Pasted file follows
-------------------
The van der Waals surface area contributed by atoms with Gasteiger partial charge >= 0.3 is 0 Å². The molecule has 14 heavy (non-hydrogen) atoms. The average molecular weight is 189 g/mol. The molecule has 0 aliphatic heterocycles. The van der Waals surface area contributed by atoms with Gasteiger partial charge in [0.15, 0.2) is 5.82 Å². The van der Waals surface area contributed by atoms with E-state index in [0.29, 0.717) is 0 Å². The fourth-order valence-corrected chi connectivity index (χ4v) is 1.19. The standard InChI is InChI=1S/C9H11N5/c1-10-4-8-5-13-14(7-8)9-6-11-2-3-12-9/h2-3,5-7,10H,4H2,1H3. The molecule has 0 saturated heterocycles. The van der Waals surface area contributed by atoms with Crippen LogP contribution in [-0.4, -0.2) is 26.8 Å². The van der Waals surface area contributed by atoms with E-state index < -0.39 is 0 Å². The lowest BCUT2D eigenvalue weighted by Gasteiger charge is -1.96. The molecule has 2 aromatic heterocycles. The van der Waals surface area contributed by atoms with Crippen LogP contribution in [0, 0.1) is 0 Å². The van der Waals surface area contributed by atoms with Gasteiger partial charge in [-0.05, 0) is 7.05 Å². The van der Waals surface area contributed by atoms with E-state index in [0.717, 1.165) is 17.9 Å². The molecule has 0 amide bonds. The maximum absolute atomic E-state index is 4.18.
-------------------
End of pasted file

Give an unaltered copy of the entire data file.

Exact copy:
The van der Waals surface area contributed by atoms with Gasteiger partial charge >= 0.3 is 0 Å². The molecule has 14 heavy (non-hydrogen) atoms. The average molecular weight is 189 g/mol. The molecule has 0 aliphatic heterocycles. The van der Waals surface area contributed by atoms with Gasteiger partial charge in [0.15, 0.2) is 5.82 Å². The van der Waals surface area contributed by atoms with E-state index in [0.29, 0.717) is 0 Å². The fourth-order valence-corrected chi connectivity index (χ4v) is 1.19. The standard InChI is InChI=1S/C9H11N5/c1-10-4-8-5-13-14(7-8)9-6-11-2-3-12-9/h2-3,5-7,10H,4H2,1H3. The molecule has 0 saturated heterocycles. The van der Waals surface area contributed by atoms with Crippen LogP contribution in [-0.4, -0.2) is 26.8 Å². The van der Waals surface area contributed by atoms with E-state index < -0.39 is 0 Å². The lowest BCUT2D eigenvalue weighted by Gasteiger charge is -1.96. The molecule has 2 aromatic heterocycles. The van der Waals surface area contributed by atoms with Crippen LogP contribution in [0, 0.1) is 0 Å². The van der Waals surface area contributed by atoms with Gasteiger partial charge in [-0.05, 0) is 7.05 Å². The van der Waals surface area contributed by atoms with E-state index in [0.717, 1.165) is 17.9 Å². The molecule has 0 amide bonds. The maximum absolute atomic E-state index is 4.18.